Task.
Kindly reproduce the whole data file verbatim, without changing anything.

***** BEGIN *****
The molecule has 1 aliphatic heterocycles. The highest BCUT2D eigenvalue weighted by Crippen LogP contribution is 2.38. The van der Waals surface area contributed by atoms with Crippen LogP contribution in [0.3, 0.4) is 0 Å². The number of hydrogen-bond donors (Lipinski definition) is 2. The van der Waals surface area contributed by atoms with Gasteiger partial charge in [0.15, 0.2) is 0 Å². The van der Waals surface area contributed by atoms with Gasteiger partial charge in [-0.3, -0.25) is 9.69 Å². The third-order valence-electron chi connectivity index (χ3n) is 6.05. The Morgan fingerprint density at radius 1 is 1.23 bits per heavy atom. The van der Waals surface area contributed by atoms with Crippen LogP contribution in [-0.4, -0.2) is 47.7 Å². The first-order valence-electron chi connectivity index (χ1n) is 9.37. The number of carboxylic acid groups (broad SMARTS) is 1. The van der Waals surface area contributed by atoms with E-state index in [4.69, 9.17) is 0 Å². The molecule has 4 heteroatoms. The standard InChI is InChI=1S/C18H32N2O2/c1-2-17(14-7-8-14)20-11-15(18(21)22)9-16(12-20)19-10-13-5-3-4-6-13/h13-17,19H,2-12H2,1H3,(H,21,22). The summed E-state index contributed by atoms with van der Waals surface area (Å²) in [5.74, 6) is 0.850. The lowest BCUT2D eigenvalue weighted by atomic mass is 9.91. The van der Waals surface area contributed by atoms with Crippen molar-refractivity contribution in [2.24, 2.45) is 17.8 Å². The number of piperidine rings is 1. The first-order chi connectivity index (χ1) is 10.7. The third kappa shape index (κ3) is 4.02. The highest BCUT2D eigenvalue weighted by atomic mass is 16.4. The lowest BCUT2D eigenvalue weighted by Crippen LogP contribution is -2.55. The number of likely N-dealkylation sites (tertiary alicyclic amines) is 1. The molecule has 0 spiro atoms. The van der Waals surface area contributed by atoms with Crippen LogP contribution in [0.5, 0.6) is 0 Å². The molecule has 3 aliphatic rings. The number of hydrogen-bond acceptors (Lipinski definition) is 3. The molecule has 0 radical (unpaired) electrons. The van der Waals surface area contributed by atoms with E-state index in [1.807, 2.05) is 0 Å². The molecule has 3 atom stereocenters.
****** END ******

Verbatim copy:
The molecule has 1 aliphatic heterocycles. The highest BCUT2D eigenvalue weighted by Crippen LogP contribution is 2.38. The van der Waals surface area contributed by atoms with Crippen LogP contribution in [0.3, 0.4) is 0 Å². The number of hydrogen-bond donors (Lipinski definition) is 2. The van der Waals surface area contributed by atoms with Gasteiger partial charge in [0.15, 0.2) is 0 Å². The van der Waals surface area contributed by atoms with Gasteiger partial charge in [-0.3, -0.25) is 9.69 Å². The third-order valence-electron chi connectivity index (χ3n) is 6.05. The Morgan fingerprint density at radius 1 is 1.23 bits per heavy atom. The van der Waals surface area contributed by atoms with Crippen LogP contribution in [-0.4, -0.2) is 47.7 Å². The first-order valence-electron chi connectivity index (χ1n) is 9.37. The number of carboxylic acid groups (broad SMARTS) is 1. The van der Waals surface area contributed by atoms with E-state index in [4.69, 9.17) is 0 Å². The molecule has 4 heteroatoms. The standard InChI is InChI=1S/C18H32N2O2/c1-2-17(14-7-8-14)20-11-15(18(21)22)9-16(12-20)19-10-13-5-3-4-6-13/h13-17,19H,2-12H2,1H3,(H,21,22). The summed E-state index contributed by atoms with van der Waals surface area (Å²) in [5.74, 6) is 0.850. The lowest BCUT2D eigenvalue weighted by atomic mass is 9.91. The van der Waals surface area contributed by atoms with Crippen molar-refractivity contribution in [2.24, 2.45) is 17.8 Å². The number of piperidine rings is 1. The first-order chi connectivity index (χ1) is 10.7. The third kappa shape index (κ3) is 4.02. The highest BCUT2D eigenvalue weighted by atomic mass is 16.4. The lowest BCUT2D eigenvalue weighted by Crippen LogP contribution is -2.55. The number of likely N-dealkylation sites (tertiary alicyclic amines) is 1. The molecule has 0 spiro atoms. The van der Waals surface area contributed by atoms with Crippen LogP contribution in [0.5, 0.6) is 0 Å². The molecule has 3 aliphatic rings. The number of hydrogen-bond acceptors (Lipinski definition) is 3. The molecule has 0 radical (unpaired) electrons. The van der Waals surface area contributed by atoms with E-state index in [1.807, 2.05) is 0 Å². The molecule has 3 atom stereocenters.